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Virtualization makes big data analytics possible for SMBs

Large companies have long used big data analytics to comb through vast amounts of data in a short amount of time. Companies with deep pockets and ever-expanding amounts of data have built large server clusters dedicated to mining data. Hadoop clusters can help small and medium-sized businesses lacking big budgets benefit from big data.

Have you ever wondered how search engines guess what you want to type in the search field before you finish typing it, or offer suggestions of related queries? Maybe you've noticed that Facebook or LinkedIn recommend people you may know based on your connections? These are two examples of Hadoop clusters processing large amounts of data in fractions of a second.

Created by the Apache Foundation, Hadoop is an open source product built to run on commodity hardware. The most expensive part of building a Hadoop cluster involves the compute and storage resources. Server virtualization can help reduce that cost, bringing big data analytics to budget-constrained organizations.

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Virtualization vendors, such as VMware, have spun up initiatives specifically focused on better utilizing virtual workloads for Hadoop environments. VMware's project Serengeti is one such product. Prior to launching Serengeti, VMware published some impressive benchmark results that showed scenarios where a virtual Hadoop environment outperformed a physical one.

It's easy to find information on how to virtualize Hadoop with any of the popular hypervisors. In fact, Apache has even published its own articles about the pros and cons of virtualizing Hadoop environments. One big advantage is that virtualizing Hadoop makes big data analytics more accessible for SMBs because it reduces the compute and storage hardware needed.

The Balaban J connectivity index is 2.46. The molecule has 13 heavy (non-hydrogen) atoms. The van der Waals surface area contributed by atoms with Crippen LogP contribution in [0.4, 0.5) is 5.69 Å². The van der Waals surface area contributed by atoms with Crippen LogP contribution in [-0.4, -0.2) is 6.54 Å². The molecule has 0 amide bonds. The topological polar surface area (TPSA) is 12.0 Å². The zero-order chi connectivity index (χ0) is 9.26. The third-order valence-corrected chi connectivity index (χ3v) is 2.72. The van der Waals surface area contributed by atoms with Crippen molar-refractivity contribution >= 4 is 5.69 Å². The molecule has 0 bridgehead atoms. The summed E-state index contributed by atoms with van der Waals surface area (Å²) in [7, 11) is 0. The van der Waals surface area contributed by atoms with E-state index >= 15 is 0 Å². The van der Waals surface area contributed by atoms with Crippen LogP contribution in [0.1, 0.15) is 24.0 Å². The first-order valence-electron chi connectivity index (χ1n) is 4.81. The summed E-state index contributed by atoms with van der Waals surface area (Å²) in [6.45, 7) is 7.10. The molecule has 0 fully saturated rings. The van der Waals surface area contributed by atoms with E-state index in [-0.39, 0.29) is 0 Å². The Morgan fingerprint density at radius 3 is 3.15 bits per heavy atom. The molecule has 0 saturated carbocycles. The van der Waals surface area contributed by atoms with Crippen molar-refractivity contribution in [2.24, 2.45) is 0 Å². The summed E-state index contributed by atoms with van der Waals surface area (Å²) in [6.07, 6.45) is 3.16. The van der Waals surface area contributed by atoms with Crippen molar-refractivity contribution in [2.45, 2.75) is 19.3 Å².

By using Hadoop-based data analytics, SMBs can add value to their services. For example, a company could offer a service that matches errors in log files to knowledge base articles from multiple vendors to quickly identify and resolve system errors. As another example, a marketing department using Hadoop-based data analytics could monitor references to a company's name in trade magazines, online blogs, social media and other outlets and then correlate those instances to events or organizational changes.

Hadoop has proven it's a valuable and powerful tool in data analytics. Large organizations have seen its benefits for years. Add in the equalizing factor of virtualization and data analytics tools like Hadoop are a possibility for smaller organizations as well.

The growth of data within organizations is staggering, and the growth of data available online is beyond comprehension. The challenge in the next five years will be harnessing data to find the value in it.


This was first published in September 2012

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